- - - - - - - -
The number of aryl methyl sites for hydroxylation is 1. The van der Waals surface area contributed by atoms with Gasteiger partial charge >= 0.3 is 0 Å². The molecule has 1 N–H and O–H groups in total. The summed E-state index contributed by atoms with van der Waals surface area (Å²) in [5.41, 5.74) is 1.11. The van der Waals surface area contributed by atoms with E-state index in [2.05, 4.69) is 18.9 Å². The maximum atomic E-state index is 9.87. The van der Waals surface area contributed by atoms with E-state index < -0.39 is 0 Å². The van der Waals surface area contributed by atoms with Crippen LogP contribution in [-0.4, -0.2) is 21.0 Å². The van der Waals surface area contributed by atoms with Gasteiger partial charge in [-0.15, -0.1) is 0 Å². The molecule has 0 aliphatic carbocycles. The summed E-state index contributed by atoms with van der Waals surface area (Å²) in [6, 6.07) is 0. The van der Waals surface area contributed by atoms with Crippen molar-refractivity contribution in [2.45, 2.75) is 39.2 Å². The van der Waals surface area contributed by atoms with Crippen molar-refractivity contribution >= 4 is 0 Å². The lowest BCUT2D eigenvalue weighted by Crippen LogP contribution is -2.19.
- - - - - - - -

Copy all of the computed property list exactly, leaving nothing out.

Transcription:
The number of aryl methyl sites for hydroxylation is 1. The van der Waals surface area contributed by atoms with Gasteiger partial charge >= 0.3 is 0 Å². The molecule has 1 N–H and O–H groups in total. The summed E-state index contributed by atoms with van der Waals surface area (Å²) in [5.41, 5.74) is 1.11. The van der Waals surface area contributed by atoms with E-state index in [2.05, 4.69) is 18.9 Å². The maximum atomic E-state index is 9.87. The van der Waals surface area contributed by atoms with E-state index < -0.39 is 0 Å². The van der Waals surface area contributed by atoms with Crippen LogP contribution in [-0.4, -0.2) is 21.0 Å². The van der Waals surface area contributed by atoms with Gasteiger partial charge in [-0.15, -0.1) is 0 Å². The molecule has 0 aliphatic carbocycles. The summed E-state index contributed by atoms with van der Waals surface area (Å²) in [6, 6.07) is 0. The van der Waals surface area contributed by atoms with Crippen molar-refractivity contribution in [2.45, 2.75) is 39.2 Å². The van der Waals surface area contributed by atoms with Crippen molar-refractivity contribution >= 4 is 0 Å². The lowest BCUT2D eigenvalue weighted by Crippen LogP contribution is -2.19.